Of the Equinox and the Spirituality of the Earth

Twice this week, on two separate occasions coming from two different individuals, I have been invited to participate in Spring Equinox rituals that will take place this weekend.

Ten years ago that would have been nothing remarkable, as I was a regular participant in Wiccan and Neopagan groups like the House of Oak Spring or the Grove of the Unicorn or the now-defunct local grove of Ár nDraíocht Féin. But since I wandered “out of the woods and into the Catholic Church” in 2005, understandably my number of invitations to Wiccan Circles and Pagan Rituals have been in short supply. So I find it interesting that I would get not one, but two, offers to honor the turning of the wheel this time around.

And the real irony: both invitations come from Christian friends. Not “Christian” in the sense of “that was how I was raised but I don’t really believe it,” but Christian in the “going to church every Sunday and trying to follow Jesus the best I can” sense.

So… why are the Christians who love the turning of the seasons suddenly coming out of the woodwork? I’m not really sure. But it does seem auspicious, in that just this week I’ve begun reading Christine Valter Paintner’s newly-released book Water, Wind, Earth, and Fire: The Christian Practice of Praying With the Elements from Sorin Books, an imprint of Ave Maria Press (about as mainstream a Catholic publisher as you can get) I’ve just begun the book so I can’t say too much right now, but I will post a review once I’ve finished it. What I can say is that it looks quite good: a poetic and prayerful approach to spirituality grounded in the blessings of the natural world, suitable for Christians to incorporate in our overall spiritual practice. Valter Paintner is a Benedictine oblate whose website is called Abbey of the Arts: Transformative Living through Contemplative & Expressive Arts.

Meanwhile, both of the Atlanta-area Christians who requested my presence at Equinox rituals this weekend are contemplatives as well. Am I noticing a groundswell of emerging interest in the convergence between contemplative Christianity and a healthy, positive honoring of the good Earth that has been given to us?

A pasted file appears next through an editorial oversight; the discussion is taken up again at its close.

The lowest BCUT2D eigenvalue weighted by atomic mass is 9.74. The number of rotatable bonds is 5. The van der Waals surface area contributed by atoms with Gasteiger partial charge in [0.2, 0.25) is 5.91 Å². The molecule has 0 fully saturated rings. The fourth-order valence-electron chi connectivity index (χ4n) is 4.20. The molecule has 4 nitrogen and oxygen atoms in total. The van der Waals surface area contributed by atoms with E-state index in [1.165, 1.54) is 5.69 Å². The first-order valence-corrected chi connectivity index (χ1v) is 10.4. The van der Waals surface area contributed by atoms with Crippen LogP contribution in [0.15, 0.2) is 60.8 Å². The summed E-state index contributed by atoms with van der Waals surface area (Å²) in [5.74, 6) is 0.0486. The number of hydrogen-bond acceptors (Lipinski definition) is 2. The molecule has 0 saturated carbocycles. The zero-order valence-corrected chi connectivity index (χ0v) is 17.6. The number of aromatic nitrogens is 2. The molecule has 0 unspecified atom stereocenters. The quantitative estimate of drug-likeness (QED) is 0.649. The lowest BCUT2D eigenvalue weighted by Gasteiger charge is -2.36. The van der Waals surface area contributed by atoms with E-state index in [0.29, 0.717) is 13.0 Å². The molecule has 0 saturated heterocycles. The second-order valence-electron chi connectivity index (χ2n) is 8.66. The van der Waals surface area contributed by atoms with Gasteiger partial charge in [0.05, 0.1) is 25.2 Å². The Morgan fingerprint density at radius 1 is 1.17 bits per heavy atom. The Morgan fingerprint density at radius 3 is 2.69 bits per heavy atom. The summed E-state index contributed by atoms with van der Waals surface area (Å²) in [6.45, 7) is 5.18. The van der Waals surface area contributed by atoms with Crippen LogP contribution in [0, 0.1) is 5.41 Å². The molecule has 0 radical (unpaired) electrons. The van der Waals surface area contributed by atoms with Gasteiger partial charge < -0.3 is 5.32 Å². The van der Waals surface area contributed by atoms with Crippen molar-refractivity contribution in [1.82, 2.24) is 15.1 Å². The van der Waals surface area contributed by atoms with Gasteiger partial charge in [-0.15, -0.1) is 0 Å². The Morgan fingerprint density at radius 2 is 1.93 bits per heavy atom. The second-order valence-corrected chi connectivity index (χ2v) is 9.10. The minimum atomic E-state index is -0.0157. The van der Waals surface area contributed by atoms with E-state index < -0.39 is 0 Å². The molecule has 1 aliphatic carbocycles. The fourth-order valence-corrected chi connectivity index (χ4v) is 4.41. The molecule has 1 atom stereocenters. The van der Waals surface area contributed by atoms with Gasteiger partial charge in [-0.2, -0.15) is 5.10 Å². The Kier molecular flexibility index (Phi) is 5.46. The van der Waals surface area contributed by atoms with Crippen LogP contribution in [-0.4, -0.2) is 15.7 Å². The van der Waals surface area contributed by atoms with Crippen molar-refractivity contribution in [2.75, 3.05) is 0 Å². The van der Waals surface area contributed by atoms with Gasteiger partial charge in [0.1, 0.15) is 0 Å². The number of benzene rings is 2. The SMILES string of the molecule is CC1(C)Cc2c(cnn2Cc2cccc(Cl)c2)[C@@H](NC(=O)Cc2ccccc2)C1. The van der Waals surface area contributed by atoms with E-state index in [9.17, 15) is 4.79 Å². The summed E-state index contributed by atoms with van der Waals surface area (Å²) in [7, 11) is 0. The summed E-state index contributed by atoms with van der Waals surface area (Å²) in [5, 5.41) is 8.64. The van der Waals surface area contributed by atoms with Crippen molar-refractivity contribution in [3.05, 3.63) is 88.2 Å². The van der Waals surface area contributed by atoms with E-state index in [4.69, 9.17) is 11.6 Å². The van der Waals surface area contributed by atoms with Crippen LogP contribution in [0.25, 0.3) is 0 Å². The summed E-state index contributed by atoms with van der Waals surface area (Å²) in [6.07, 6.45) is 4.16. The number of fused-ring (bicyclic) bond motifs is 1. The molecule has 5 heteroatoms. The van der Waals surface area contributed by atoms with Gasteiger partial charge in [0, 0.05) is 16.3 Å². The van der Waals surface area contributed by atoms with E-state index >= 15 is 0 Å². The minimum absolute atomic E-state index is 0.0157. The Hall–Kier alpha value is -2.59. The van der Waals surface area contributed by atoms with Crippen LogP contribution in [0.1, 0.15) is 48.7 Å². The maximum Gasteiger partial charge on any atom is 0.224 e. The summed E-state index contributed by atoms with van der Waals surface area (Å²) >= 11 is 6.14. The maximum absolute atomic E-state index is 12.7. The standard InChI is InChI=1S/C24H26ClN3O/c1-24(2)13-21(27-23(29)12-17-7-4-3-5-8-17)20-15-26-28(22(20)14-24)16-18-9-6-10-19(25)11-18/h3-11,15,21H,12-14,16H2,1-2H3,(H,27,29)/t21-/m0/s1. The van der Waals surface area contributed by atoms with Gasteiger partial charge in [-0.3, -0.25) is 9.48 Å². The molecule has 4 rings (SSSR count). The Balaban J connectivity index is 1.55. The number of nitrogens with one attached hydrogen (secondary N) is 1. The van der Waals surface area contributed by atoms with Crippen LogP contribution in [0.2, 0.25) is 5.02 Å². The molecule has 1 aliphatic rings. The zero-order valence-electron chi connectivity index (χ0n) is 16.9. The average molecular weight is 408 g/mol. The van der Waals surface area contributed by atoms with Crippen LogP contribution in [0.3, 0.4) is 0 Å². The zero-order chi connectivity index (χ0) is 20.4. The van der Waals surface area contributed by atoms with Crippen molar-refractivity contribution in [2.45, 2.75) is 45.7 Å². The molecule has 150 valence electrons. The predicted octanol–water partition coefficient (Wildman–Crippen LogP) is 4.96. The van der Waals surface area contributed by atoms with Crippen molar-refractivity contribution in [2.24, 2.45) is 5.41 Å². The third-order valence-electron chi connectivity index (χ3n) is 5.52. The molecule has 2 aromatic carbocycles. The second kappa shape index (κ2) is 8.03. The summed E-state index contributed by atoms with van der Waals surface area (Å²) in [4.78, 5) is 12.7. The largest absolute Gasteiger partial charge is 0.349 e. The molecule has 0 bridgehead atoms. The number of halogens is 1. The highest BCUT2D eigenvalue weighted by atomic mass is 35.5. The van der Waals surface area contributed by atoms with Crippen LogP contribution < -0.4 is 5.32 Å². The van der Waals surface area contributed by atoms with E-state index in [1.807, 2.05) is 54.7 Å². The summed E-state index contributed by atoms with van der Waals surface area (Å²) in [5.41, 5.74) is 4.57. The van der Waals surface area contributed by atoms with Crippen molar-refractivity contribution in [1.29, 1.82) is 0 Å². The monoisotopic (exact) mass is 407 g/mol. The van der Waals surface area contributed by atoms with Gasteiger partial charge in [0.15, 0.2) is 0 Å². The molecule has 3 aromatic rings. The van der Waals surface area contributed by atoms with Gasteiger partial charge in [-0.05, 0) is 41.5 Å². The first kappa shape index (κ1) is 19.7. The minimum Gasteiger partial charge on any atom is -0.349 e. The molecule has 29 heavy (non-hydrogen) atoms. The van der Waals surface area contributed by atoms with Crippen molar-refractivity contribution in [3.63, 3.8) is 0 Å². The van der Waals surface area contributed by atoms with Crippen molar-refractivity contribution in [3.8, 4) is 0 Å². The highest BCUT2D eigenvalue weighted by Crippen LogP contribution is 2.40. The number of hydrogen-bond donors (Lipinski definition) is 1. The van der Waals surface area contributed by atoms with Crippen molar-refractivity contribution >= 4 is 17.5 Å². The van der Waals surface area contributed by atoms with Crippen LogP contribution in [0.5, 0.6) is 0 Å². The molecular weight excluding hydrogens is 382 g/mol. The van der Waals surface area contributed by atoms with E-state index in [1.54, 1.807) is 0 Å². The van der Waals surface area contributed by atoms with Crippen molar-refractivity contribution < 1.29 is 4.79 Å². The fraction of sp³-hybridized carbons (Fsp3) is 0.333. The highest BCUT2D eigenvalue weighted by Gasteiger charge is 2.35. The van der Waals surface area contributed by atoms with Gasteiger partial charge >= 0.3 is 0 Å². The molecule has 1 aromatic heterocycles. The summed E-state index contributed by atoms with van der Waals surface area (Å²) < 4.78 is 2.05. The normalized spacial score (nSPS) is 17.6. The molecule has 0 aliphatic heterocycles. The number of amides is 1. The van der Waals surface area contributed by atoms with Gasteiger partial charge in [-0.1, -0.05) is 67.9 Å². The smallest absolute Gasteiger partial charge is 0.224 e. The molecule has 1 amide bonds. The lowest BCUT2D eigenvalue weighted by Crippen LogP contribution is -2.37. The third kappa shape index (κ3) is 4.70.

I sure hope so.

Alas, I had to decline both opportunities to participate in the Equinox rituals for the most prosaic of reasons: I work this weekend. But I’m pleased that I was honored with the invitations. To all of you who read this, whether you are Neopagans — or Christians with a deep and abiding interest in honoring the blessings of the Earth — I wish you a joyous day in celebration of the coming of Spring.

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  • http://brazenbird.wordpress.com brazenbird

    Oh my gosh, I can’t believe this. I started my morning ritual about 8-10 weeks ago and I had to just give myself permission to include what draws me, what deeply resonates with me and so I have a small bowl of water, a small bowl of “air,” a beeswax candle for fire, and another small bowl of ashes (from the charcoal tabs that burn my copal incense). And I was given beautiful prayer beads that have four distinct sections, each representing Earth, Wind, Fire and Air. I open my ritual by praying about and in thanksgiving for the four elements and it’s a very grounding exercise. Ever since I started doing that I have been more successful in my meditation.

    Your blog has come to my attention at the perfect time. I say that every time I read a new post. Thank you.

  • Pingback: Equinox balance - Richard Rohr | Anchors and Masts

  • http://jodiq.wordpress.com jodiq

    Ahh…an answer to my question posted on St Patrick…when did you convert. Maybe I need to dig into other posts to hear why you converted…

    Yay for movement toward honoring nature while worshiping the Creator…

  • catvet94

    I believe it is wonderful that Christians, esp. Catholics will start to look towards mother earth and the elements as part of their religion. However, it echoes what Christians have always done – take Pagan practices and places and make them their own, Christianize them, as they say. Don’t get me wrong, I am not trying to be mean or anything. And as I see it, whatever is good for mother earth is good for everyone.

    • http://www.patheos.com/blogs/carlmccolman/ Carl McColman

      You’re right of course. And I know plenty of Pagans who use Christian Christmas carols, with “Paganized” lyrics. Moral of the story: all religions “borrow” from other religions. It just seems more egregious when Christians do it, given their degree of cultural and social privilege, historically won at the expense of other faiths.

  • catvet94

    True – I have seen some of those Paganized lyrics and I really don’t care for them for that very reason. They were not ours to begin with and they are beautiful in their original form. And you can’t complain about something if you do it too. :> Yes, everyone borrows from everyone and I think that makes it more eclectic and just shows that if you remove all the dogma, our gods are one and the same.
    P.S. I have been following your journey you for a very long time, just never stuck my head up to say hi. Take care.

  • http://stroppyrabbit.blogspot.com Yewtree

    I find this very encouraging. Happy Equinox to all.


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